If you’re interested in trying it out for yourself, they currently have a coupon running for 25% off with the code “photo25” through April 30th.
The fabric for my skirt was provided by My Fabric Designs. All thoughts and opinions remain my own.
My shirt is the Cate’s Cousin top from Style Arc. This is my second time using a Style Arc pattern – I bought a few of their knit top patterns during a sale a while ago, and last month I made the Alexi turtleneck. I haven’t blogged it yet, but I do like the pattern. I made it from a maroon merino jersey I bought at The Fabric Store in LA, which is also where this fabric is from. This one’s mostly rayon (nice and drapey), but it has a bit of wool in it too.
I was always kind of put off by Style Arc’s website, but they now have an Etsy store with all their digital patterns that’s easier to navigate. I think the main drawback is that their designs aren’t modeled so it can be hard to picture how they’ll actually look, and reviews by bloggers are few and far between. Their instructions are pretty minimal but seemed sufficient for non-beginners. Granted, I made some pretty simple tops, so I’m not sure what their instructions would be like for something more complicated. One strange feature is that when you buy the pattern you only get 3 sizes (4-6-8 or 10-12-14 for example) and each size is in a separate PDF file – not very handy if you need to grade between sizes. I also found it odd that the symmetrical front and back pieces of both shirts were full size rather than having a “cut on fold” line down the middle. I didn’t particularly mind, but it would have saved paper to just print the half size pieces.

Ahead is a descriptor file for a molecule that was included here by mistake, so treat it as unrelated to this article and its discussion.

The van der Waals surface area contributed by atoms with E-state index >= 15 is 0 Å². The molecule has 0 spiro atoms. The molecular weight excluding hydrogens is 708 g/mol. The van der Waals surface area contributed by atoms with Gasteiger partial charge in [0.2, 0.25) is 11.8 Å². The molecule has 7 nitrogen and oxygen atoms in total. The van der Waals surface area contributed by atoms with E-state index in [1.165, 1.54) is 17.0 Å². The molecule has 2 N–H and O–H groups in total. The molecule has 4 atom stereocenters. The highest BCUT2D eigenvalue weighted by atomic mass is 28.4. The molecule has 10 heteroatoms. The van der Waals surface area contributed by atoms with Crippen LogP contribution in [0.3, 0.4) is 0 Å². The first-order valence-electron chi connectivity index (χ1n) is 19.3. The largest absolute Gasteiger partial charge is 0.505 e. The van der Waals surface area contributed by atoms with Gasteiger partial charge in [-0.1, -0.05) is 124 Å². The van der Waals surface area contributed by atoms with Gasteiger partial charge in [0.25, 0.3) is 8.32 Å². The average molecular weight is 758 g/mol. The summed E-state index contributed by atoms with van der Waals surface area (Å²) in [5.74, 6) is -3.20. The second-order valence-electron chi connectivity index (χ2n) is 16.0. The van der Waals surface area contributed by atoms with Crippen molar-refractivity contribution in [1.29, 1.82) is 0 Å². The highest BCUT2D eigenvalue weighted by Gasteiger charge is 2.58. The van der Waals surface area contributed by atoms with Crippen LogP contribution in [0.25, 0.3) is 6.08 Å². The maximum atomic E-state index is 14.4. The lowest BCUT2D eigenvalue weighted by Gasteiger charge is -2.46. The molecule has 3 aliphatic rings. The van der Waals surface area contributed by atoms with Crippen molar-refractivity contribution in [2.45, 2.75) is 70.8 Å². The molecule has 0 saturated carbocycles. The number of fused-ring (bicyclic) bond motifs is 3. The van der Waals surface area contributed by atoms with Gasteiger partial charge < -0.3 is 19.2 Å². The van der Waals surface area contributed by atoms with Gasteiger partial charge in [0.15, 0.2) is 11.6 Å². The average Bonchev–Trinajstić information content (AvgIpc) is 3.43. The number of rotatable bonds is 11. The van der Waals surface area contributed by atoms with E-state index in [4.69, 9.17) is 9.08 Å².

This shirt came together easily and the fit seems true to size. I’ve never made a cowl before, so it was fun to see how that’s constructed. It’s definitely a comfortable and wearable shirt, but I’m not totally sold on the style. I’m not sure if either dropped shoulders or cowl necks are the best looks for me. I love the fabric though, so I’m sure I’ll be wearing it anyway!
This is my second pair of Ginger Jeans. View B this time with the high waist and skinny legs. When I basted them together the legs were a bit *too* skinny through the calves, so I used a 3/8″ (rather than 5/8″) seam allowance from the knee down. I used Cone Mills denim from Threadbare Fabrics which seems to be great so far – I’ll have to see how well it ages before I can reach a final verdict. Thanks to my Pfaff (I bought a used Ambition 1.0 a few months ago!) I think this is my best fly insertion and topstitching yet! My Pfaff also came with a “hump jumper” and I love that little gadget – it works like a charm when going over multiple layers of denim.
The fit is pretty good on these. I think there’s just a smidge too much fabric at the inner thigh (or somewhere in the crotch region). There also seem to be a lot of knee wrinkles, but I’m not sure if that can be corrected or if that’s just the way it is with skinny jeans. Any thoughts?
I’m glad I tried out the high rise, but I think a mid-rise is still my favorite height for jeans. On my next pair I’ll use Heather’s tutorial to make something in between Views A and B.
With the weather warming up I definitely feel like my sew-jo’s returning. I plan on doing a quick Wardrobe Architect run-though and getting my thoughts (and fabrics) in order. Lots of sewing ahead!